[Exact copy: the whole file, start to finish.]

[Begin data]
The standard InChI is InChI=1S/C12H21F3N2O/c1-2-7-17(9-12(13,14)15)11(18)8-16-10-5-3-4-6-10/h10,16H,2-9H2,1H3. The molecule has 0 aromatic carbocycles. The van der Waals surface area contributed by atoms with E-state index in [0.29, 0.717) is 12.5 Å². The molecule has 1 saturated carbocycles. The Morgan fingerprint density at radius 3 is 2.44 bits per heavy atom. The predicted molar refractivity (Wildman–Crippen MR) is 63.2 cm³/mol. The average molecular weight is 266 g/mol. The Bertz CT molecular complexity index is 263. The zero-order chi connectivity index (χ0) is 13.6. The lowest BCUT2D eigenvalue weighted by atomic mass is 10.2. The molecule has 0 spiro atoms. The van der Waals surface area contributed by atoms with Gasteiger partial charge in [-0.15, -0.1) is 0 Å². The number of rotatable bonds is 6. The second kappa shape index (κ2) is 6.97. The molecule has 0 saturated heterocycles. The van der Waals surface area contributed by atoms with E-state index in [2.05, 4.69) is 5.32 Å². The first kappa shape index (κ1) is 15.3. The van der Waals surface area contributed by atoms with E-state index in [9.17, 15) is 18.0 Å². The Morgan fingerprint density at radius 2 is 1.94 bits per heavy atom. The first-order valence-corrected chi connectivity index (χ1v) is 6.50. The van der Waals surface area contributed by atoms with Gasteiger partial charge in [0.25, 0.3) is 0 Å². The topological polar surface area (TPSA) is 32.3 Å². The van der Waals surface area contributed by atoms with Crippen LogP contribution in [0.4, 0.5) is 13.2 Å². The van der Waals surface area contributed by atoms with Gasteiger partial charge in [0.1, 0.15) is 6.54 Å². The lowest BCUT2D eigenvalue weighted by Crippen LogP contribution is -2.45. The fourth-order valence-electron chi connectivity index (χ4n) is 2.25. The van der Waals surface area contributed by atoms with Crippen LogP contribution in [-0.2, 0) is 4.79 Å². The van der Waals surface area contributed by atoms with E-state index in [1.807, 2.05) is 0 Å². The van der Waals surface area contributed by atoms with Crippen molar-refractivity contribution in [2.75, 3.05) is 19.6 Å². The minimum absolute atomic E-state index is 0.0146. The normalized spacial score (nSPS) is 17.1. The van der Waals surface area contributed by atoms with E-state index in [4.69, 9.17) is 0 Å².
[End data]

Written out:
The standard InChI is InChI=1S/C12H21F3N2O/c1-2-7-17(9-12(13,14)15)11(18)8-16-10-5-3-4-6-10/h10,16H,2-9H2,1H3. The molecule has 0 aromatic carbocycles. The van der Waals surface area contributed by atoms with E-state index in [0.29, 0.717) is 12.5 Å². The molecule has 1 saturated carbocycles. The Morgan fingerprint density at radius 3 is 2.44 bits per heavy atom. The predicted molar refractivity (Wildman–Crippen MR) is 63.2 cm³/mol. The average molecular weight is 266 g/mol. The Bertz CT molecular complexity index is 263. The zero-order chi connectivity index (χ0) is 13.6. The lowest BCUT2D eigenvalue weighted by atomic mass is 10.2. The molecule has 0 spiro atoms. The van der Waals surface area contributed by atoms with Gasteiger partial charge in [-0.15, -0.1) is 0 Å². The number of rotatable bonds is 6. The second kappa shape index (κ2) is 6.97. The molecule has 0 saturated heterocycles. The van der Waals surface area contributed by atoms with E-state index in [2.05, 4.69) is 5.32 Å². The first kappa shape index (κ1) is 15.3. The van der Waals surface area contributed by atoms with E-state index in [9.17, 15) is 18.0 Å². The Morgan fingerprint density at radius 2 is 1.94 bits per heavy atom. The first-order valence-corrected chi connectivity index (χ1v) is 6.50. The van der Waals surface area contributed by atoms with Gasteiger partial charge in [0.25, 0.3) is 0 Å². The topological polar surface area (TPSA) is 32.3 Å². The van der Waals surface area contributed by atoms with Crippen LogP contribution in [0.4, 0.5) is 13.2 Å². The van der Waals surface area contributed by atoms with Gasteiger partial charge in [0.1, 0.15) is 6.54 Å². The lowest BCUT2D eigenvalue weighted by Crippen LogP contribution is -2.45. The fourth-order valence-electron chi connectivity index (χ4n) is 2.25. The van der Waals surface area contributed by atoms with Crippen LogP contribution in [-0.2, 0) is 4.79 Å². The van der Waals surface area contributed by atoms with E-state index in [1.807, 2.05) is 0 Å². The van der Waals surface area contributed by atoms with Crippen molar-refractivity contribution in [2.75, 3.05) is 19.6 Å². The minimum absolute atomic E-state index is 0.0146. The normalized spacial score (nSPS) is 17.1. The van der Waals surface area contributed by atoms with E-state index in [4.69, 9.17) is 0 Å².